As the world continues to be affected by the spread of Covid-19, Google is using a new doodle to pay tribute to the health workers and researchers fighting coronavirus.
The search engine's famed logo has been turned into an animation with a heart that hops over the letters, with the "e" transformed into one of the academics the brand is paying tribute to.
And this is only the beginning of a series that will pay tribute to people working to fight the pandemic.
"Covid-19 continues to impact communities around the world, people are coming together to help one another now more than ever.
"Over the coming weeks, we’re launching a Doodle series to recognise and honour many of those on the front lines," Google said.
"Today, we’d like to say: 'To all the public health workers and to researchers in the scientific community, thank you.'"
Many Google Doodles are only shown in specific regions, but this one has a high global reach. On Monday, April 6, it is visible in browsers across the world, including in New Zealand, Brazil, Russia and the UAE.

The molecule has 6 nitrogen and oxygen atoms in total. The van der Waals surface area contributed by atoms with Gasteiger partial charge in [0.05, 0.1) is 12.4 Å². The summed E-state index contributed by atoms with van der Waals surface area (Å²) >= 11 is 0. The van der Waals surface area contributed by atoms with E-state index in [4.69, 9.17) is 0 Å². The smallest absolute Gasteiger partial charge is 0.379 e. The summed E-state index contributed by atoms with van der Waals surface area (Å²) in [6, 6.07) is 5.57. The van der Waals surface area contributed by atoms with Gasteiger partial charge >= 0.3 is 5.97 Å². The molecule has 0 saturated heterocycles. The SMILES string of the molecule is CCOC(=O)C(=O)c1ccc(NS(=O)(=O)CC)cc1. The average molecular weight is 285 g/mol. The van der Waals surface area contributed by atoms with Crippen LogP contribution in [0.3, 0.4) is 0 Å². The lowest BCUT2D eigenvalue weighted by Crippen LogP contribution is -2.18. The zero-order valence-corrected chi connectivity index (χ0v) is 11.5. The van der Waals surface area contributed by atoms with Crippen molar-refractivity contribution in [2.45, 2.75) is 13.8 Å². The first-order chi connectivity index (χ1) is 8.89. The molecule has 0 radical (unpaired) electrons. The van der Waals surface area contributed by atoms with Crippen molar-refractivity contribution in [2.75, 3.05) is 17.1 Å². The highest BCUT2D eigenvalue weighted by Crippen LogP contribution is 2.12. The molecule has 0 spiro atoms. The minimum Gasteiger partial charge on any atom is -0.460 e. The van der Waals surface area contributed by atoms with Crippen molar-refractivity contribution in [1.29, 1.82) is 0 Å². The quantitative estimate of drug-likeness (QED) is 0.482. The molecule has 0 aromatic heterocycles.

If you click the Google Doodle, you'll be taken to a handy site that details ways to help stop the spread of Covid-19.
The coronavirus safety steps Google gives readers are:
- Wash your hands regularly for 20 seconds, with soap and water or alcohol-based hand rub
- Cover your nose and mouth with a disposable tissue or flexed elbow when you cough or sneeze
- Avoid close contact (a metre or 3 feet) with people who are unwell
- Stay home and self-isolate from others in the household if you feel unwell
- Touch your eyes, nose, or mouth if your hands are not clean
This is not Google's first Doodle to pay tribute to the fight against the coronavirus.
On Friday, April 4, the animation had a simple message, for people to stay home to save lives.
On Friday, March 20, the search engine paid tribute to Ignaz Semmelweis, the Hungarian who is credited with discovering the importance of clean hands to our health.
Physician and scientist Semmelweis was born in 1818 and is recognised as one of the pioneers of antiseptic procedures.
Called the "saviour of mothers", Semmelweis introduced hand disinfection standards as a way to drastically cut the incidence of the spread of Puerperal fever – also known as childbed fever – which was common in 19th century hospitals and was often fatal.